Actually, tea-marinated fried chicken has been around for a while, at least in deeper parts of the South. FWIW. I've heard it's awesome, and I gotta get me to Mama's Boy to find out.

          3. If you make it to the SC coast Louis's at Pawley's would be a good place to stop for a bite. If you're there on a Sunday around noon get his Sunday lunch plate. His grits are transcendent.

            Louis's at Pawley's
            At The Hammock Shops
            10880 Ocean Highway
            US 17 Pawley's Island,
            South Carolina 29585

            11am - 11pm 7 days
            4 - 7 Happy Hour

            843/237-8757

            http://www.louisatpawleys.com/index.html

            1. The next time I am in the Atlanta area I plan on checking out the Watershed. http://www.watershedrestaurant.com/ I had the opportunity to meet Scott Peacock several months ago during brunch/book signing in Ponte Vedra Beach. The cookbook he co-authered with Edna Lewis "The Gift of Southern Cooking" is fabulous. He is also very involved with the Southern Foodways Alliance http://www.southernfoodways.com/.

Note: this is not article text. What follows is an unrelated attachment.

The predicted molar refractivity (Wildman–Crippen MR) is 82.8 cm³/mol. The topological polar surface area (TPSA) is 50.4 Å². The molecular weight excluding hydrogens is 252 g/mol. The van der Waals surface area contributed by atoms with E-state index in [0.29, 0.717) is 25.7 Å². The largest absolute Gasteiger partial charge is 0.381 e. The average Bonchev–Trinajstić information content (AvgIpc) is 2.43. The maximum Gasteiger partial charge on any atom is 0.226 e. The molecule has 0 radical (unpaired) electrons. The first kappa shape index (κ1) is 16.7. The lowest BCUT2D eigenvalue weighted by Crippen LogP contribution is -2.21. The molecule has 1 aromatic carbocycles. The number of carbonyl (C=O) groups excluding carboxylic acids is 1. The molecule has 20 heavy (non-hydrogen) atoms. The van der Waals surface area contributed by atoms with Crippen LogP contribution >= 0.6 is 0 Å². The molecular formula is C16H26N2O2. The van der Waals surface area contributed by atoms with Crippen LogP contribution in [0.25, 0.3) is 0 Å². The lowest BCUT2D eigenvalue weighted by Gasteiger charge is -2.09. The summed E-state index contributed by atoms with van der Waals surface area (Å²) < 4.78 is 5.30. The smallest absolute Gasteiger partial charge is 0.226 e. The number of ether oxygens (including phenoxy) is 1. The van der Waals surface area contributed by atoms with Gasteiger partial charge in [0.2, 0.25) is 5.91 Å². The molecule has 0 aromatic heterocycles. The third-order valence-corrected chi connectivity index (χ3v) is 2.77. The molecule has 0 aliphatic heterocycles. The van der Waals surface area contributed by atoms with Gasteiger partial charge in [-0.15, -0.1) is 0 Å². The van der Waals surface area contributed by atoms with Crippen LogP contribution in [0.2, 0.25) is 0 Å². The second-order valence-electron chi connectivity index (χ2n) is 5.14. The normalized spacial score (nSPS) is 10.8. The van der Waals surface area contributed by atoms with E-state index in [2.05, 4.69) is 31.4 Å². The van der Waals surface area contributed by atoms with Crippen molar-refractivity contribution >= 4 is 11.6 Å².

Any Atlanta hounds care to comment?

              1 Reply
              1. re: Windsor

                An emphatic yes, you should go.

              2. JCT Kitchen in Atlanta just got a brief mention in an article in Access Atlanta. I'm sure a longer review is on the way.
                http://www.jctkitchen.com/index.html

                1. Restaurant August - New Orleans.
                  Watermark - Nashville
                  Peninsula Grill - Charleston

                  All are pricey.

                  LPM